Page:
TECHNOLOGY STATUS ASSESSMENT
by James W. Castle and John H. Rodgers, Jr.
Clemson University, November 2008
1 Current State of Technology
1.1 Summary of Existing Industry/Sector
New technologies and advances in existing technologies are needed to minimize environmental impacts associated with hydrocarbon production from our nation’s conventional and unconventional resources. Unconventional resources currently account for 30% of U.S. gas production, and the importance of unconventional gas is expected to increase in the next 25 years (NPC, 2007). Production of both conventional and unconventional oil and gas generates large volumes of water. Handling of these large volumes of produced water and the associated costs have limited the development of both conventional and unconventional reservoirs (e.g. Anderson et al., 2003). Because development of oil and gas resources is becoming increasingly constrained due to environmental concerns and regulations, new methods are needed for the efficient handling of produced water using environmentally acceptable and economically viable technology.
1.2 Technologies/Tools Being Used
The most common mode of handling produced water is reinjection into designated geological formations (API, 2000). Cost can be high, and geological formations suitable for injection must be available. Although the cost may be affordable for larger exploration and production facilities, the expense of reinjecting produced water is commonly a significant economic burden for smaller or older facilities. Injection is becoming increasingly regulated, and requirements regarding quality and quantity of injected fluids are becoming more stringent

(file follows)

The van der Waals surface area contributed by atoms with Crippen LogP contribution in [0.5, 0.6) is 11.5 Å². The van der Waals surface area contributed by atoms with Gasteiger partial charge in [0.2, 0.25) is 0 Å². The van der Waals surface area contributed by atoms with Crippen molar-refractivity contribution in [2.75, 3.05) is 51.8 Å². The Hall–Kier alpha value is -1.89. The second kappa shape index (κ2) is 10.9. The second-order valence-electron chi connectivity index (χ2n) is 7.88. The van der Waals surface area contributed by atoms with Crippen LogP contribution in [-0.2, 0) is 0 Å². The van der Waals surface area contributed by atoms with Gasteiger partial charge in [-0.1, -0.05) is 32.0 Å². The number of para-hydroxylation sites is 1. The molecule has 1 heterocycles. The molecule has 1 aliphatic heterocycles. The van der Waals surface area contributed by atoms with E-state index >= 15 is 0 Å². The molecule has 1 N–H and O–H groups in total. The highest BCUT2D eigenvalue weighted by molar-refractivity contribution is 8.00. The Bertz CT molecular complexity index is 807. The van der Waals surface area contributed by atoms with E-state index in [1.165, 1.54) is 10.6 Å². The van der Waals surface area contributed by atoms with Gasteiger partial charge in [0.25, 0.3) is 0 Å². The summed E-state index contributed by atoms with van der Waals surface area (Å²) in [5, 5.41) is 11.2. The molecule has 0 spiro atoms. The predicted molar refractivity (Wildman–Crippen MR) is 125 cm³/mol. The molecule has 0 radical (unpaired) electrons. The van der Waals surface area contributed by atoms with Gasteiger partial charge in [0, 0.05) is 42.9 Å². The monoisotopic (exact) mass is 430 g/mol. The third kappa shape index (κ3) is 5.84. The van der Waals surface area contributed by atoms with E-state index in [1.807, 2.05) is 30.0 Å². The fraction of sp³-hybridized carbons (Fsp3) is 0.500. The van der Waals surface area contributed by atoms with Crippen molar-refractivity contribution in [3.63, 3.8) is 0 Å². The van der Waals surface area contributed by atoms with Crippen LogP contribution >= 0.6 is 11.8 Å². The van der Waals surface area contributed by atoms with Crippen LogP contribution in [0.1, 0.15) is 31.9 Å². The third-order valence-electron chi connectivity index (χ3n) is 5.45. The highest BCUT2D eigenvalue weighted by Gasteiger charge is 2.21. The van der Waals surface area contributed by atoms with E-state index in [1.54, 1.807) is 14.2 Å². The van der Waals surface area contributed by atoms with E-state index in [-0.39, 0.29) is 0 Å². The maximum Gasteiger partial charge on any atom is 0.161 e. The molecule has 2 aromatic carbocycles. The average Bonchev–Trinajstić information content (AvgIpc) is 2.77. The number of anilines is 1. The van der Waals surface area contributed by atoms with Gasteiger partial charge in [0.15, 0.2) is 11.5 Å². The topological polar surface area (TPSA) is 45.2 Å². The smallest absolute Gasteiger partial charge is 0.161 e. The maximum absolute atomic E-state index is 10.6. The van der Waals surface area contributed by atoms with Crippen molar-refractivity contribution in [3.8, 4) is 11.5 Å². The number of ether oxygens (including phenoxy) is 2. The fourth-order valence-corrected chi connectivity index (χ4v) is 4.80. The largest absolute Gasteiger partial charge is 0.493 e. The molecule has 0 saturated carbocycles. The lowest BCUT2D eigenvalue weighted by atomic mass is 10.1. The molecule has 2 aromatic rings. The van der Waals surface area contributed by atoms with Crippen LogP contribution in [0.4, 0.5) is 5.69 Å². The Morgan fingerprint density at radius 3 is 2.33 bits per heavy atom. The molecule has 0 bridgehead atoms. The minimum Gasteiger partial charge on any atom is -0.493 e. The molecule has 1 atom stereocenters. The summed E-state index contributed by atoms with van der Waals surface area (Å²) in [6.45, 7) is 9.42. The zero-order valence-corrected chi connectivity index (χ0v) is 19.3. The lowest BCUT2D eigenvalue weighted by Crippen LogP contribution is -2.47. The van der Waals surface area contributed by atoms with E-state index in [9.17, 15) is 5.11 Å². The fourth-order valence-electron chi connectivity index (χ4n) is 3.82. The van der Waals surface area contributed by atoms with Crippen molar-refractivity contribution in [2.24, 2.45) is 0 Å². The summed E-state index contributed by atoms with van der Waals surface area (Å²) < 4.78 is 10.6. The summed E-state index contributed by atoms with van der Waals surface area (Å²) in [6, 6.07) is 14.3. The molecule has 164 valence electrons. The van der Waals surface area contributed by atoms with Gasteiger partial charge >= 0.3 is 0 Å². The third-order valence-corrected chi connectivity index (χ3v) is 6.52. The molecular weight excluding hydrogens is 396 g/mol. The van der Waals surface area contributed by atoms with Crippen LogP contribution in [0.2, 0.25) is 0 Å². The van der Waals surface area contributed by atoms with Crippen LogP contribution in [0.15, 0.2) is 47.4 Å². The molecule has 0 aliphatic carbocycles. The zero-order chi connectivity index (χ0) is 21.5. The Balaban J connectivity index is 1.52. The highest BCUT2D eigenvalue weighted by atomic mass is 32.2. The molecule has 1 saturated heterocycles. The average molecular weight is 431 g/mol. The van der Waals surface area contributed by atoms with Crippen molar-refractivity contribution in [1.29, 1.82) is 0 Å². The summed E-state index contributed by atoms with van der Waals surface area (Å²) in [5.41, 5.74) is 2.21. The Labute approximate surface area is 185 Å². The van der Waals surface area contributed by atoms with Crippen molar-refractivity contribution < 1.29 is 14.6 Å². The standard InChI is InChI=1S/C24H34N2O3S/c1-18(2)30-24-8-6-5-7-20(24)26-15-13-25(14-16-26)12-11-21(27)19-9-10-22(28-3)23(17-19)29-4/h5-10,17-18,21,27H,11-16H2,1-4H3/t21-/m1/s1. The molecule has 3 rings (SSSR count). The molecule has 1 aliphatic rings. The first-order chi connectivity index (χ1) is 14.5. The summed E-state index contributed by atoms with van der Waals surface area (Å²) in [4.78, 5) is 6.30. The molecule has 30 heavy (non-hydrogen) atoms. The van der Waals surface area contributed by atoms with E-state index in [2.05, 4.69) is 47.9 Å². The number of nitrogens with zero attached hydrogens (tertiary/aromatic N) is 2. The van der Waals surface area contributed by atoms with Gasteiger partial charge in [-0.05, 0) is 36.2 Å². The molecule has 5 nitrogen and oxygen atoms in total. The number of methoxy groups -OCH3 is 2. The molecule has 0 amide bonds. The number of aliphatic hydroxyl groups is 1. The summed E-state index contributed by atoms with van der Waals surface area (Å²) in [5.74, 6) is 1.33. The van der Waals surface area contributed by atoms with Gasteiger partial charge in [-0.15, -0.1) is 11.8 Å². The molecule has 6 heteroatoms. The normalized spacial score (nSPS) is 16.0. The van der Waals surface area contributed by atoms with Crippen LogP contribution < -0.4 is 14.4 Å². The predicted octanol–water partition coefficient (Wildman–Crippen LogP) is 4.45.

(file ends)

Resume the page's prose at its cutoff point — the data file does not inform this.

Thermal processes, including distillation, can be effective in reducing water volumes requiring reinjection, but cost can be high because of the large amount of energy required
(Fenton, 1983; Semiat, 2000). The solar-desalination still uses the sun’s radiation to evaporate saline water and produce a vapor. In the solar pond desalination method, water evaporates to form a highly concentrated salt solution that typically occurs at the bottom of the pond with an overlying layer of lower salinity, diluted water. Application of the solar pond technique to desalination is limited because of technical difficulties and low efficiency (Semiat, 2000). However, recent studies (e.g., Gilron et al., 2003; Arnal et al., 2005) have demonstrated that the use of wet porous materials on the surface of evaporation ponds can increase evaporation rates and promote crystallization of solids that may have commercial value. The freeze/thaw method of desalination, which involves production of salt-free ice, holds some promise in colder climates where natural freezing can be coupled with evaporative processes (Boysen et al., 1996, 2002).
The reverse osmosis (RO) membrane technique is the most promising and fastest-growing desalination method and is the most commonly used process for reducing ionic concentration in seawater. Quality of water after treatment by RO depends on membrane rejection properties, degree of water recovery, and proper system design (Semiat, 2000; Humphries and Wood, 2004). Membranes are sensitive to changes in pH, temperature, small concentrations of oxidized substances such as chlorine oxides, a wide range of organic materials, and the presence of algae and bacteria. The permeate from RO may require additional treatment before discharge or reuse because certain compounds, particularly small molecules such as